Michael Williams Steps Down

Girl doing exercise in math book

Texas Education Commissioner Michael Williams announced that he will be stepping down at the end of the year, which could mean big changes for Texas schools. Image: mkuram / Flickr

Texas Education Commissioner Michael Williams announced on Thursday, October 15th, that he will be stepping down from the position he has held since 2012. A sixteen-year veteran of public service, he cites his family as his primary reason for leaving the position. His public service duties kept him in Austin while his wife lives in Arlington. His weekend commute for all of those sixteen years was more than 200 miles each way.

In his tenure as Education Commissioner, Williams took his job very seriously. Texas’s education system can most generously be described as challenged. The state ranks 39th in the nation in education standards, according to accredited publication Education Week. A major reason cited for that low standing was the poor support for early childhood development, with only about 50% of Texas 3-4 year olds attending any kind of preschool. And by the standards of the 2001 No Child Left Behind Act, nearly every school district in the state would be labeled as failing.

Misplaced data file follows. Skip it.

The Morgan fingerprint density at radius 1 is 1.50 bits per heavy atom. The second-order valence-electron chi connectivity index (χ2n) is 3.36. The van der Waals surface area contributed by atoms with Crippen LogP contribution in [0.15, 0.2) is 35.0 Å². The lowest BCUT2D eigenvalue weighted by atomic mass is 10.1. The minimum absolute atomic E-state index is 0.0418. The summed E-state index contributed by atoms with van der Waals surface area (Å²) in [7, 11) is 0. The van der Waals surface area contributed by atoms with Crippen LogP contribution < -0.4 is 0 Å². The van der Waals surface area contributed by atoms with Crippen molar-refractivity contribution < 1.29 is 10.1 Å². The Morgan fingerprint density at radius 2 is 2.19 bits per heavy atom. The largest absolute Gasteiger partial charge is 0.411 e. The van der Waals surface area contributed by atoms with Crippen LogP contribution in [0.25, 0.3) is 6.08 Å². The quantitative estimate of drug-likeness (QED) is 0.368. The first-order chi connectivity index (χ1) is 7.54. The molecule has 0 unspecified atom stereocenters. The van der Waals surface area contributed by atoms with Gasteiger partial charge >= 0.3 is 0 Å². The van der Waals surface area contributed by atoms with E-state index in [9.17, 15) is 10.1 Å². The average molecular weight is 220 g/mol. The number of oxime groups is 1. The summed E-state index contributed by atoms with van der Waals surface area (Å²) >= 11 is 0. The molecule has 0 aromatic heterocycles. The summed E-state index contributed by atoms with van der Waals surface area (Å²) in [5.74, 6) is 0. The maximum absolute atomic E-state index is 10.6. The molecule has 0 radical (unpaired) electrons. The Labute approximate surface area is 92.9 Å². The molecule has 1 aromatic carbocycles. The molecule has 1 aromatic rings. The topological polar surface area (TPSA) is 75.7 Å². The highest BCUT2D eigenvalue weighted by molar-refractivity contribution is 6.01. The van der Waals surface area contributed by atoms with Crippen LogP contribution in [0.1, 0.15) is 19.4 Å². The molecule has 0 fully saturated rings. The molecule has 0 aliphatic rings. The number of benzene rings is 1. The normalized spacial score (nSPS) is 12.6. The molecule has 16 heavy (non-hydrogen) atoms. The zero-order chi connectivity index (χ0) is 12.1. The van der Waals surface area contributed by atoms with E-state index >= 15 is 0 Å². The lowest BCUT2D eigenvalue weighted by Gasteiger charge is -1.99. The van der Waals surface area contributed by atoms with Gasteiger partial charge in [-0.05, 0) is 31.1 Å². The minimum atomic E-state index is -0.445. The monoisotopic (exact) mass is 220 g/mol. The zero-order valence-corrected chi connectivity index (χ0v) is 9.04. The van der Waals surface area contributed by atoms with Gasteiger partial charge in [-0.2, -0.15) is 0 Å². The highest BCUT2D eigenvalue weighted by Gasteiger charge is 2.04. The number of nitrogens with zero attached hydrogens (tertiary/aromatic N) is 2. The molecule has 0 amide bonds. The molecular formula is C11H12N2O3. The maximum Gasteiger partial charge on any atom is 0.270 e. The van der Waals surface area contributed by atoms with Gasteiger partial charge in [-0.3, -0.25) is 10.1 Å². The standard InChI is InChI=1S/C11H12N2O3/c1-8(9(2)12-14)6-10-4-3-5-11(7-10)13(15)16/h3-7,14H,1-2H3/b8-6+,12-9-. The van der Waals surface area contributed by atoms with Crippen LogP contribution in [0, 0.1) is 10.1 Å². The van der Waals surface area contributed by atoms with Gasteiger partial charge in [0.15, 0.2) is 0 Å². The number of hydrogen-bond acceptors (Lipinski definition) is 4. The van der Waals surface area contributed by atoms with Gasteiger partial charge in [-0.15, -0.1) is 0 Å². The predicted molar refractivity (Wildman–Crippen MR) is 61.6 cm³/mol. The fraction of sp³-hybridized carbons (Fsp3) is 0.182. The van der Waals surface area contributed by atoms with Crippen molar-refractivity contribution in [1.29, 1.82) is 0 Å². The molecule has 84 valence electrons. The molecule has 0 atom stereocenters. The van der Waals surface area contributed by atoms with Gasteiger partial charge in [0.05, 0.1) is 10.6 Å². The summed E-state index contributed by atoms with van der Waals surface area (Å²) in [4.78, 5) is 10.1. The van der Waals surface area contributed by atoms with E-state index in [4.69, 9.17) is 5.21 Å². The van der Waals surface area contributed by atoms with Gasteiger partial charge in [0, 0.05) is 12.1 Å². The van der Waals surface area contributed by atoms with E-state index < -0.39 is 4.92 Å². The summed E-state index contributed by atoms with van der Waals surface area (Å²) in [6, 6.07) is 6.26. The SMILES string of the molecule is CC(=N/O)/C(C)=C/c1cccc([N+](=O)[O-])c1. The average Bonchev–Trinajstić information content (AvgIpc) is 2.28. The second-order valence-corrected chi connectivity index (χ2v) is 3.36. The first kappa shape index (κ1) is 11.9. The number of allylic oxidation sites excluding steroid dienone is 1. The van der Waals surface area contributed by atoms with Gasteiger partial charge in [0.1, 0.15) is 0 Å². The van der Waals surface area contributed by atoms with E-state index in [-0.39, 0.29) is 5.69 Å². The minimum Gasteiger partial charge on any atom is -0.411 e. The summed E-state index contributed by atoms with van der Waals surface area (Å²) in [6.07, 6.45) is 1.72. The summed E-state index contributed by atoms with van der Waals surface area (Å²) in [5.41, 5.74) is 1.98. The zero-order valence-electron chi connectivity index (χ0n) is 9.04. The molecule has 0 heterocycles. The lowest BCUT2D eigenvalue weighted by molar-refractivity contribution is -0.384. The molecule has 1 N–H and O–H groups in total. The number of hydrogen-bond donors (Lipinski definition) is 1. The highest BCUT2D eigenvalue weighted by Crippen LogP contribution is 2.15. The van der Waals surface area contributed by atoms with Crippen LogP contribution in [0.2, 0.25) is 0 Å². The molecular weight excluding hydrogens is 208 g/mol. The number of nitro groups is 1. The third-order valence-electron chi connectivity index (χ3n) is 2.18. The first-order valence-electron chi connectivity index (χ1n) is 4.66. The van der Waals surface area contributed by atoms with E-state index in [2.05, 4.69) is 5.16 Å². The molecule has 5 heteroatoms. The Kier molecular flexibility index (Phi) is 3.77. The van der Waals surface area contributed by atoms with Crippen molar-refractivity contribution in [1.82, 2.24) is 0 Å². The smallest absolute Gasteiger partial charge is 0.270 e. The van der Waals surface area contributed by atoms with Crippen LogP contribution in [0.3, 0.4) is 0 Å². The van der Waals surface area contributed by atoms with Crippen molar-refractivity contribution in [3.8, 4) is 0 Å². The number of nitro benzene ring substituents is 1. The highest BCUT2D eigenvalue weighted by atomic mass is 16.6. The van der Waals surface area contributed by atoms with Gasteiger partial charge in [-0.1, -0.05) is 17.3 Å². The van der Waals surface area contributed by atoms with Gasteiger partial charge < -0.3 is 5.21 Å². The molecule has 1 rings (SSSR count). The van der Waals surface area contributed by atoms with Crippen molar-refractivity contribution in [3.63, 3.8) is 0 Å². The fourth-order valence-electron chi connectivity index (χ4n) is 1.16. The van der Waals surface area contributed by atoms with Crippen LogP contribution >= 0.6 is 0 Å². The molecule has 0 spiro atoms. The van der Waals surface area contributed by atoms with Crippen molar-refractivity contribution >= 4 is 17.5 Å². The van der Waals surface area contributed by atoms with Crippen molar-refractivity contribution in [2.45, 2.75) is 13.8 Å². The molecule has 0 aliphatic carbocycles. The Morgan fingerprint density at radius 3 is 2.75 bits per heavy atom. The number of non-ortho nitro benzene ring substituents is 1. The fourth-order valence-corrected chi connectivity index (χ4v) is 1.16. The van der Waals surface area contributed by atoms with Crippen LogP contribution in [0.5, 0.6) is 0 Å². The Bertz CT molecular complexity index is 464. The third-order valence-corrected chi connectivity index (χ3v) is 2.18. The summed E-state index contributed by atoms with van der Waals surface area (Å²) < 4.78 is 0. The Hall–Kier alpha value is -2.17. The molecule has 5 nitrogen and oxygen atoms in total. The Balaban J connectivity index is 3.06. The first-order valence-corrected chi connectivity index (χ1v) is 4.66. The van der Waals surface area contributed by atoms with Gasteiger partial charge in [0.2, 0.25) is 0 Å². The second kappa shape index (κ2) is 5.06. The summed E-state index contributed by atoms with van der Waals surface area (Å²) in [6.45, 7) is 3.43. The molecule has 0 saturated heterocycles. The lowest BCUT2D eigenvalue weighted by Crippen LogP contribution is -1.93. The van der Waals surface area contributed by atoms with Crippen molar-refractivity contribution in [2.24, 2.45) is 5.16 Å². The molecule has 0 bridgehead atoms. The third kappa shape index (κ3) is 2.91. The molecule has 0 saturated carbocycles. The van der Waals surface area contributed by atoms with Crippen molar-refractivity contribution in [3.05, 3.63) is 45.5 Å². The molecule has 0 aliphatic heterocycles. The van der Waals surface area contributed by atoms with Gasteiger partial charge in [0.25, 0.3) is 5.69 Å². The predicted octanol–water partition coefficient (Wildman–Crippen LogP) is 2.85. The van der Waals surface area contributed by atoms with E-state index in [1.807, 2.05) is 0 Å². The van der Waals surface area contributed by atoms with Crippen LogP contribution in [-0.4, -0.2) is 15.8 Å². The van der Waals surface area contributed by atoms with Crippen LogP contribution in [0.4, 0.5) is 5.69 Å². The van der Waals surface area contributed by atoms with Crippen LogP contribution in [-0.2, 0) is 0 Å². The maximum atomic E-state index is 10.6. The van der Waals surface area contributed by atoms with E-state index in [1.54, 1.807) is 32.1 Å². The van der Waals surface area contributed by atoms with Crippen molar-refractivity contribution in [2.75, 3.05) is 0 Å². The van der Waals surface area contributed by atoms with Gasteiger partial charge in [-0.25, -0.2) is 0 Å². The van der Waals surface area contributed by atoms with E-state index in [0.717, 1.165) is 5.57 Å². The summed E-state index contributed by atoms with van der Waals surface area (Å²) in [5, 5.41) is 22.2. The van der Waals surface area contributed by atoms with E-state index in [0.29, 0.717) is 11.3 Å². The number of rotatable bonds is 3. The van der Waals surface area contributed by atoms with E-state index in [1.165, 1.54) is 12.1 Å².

Williams, never a fan of No Child Left Behind, was behind Texas’s proposal for a new teacher evaluation system. While the federal Education Department rejected that proposal, the evaluation program is in its second pilot year at several Texas school districts and will roll out statewide next year regardless of approval. Williams calls that rejection an “ongoing conversation with the national government” and regrets that he was not able to settle the matter in his tenure.

When asked about his proudest results in his term, he puts improving morale in the Texas Education Agency as his best result. When he was appointed, the agency was still reeling from having its staffing reduced by a full 50% from 1,200 down to 600, and public faith in them was low and discouraging. The year before he took over, lawmakers had reduced the public education budget by $5.4 billion. While he couldn’t singlehandedly cure the ills of the agency, he has in three years managed to restore 200 job positions and has done a lot of “little things” to help the embattled employees feel valued while public opinion batters them, like employee socials and birthday cards.

His resignation will be official on January 1st, 2016. As of yet, there is no one named to replace him. The decision will be made by Governor Abbot.

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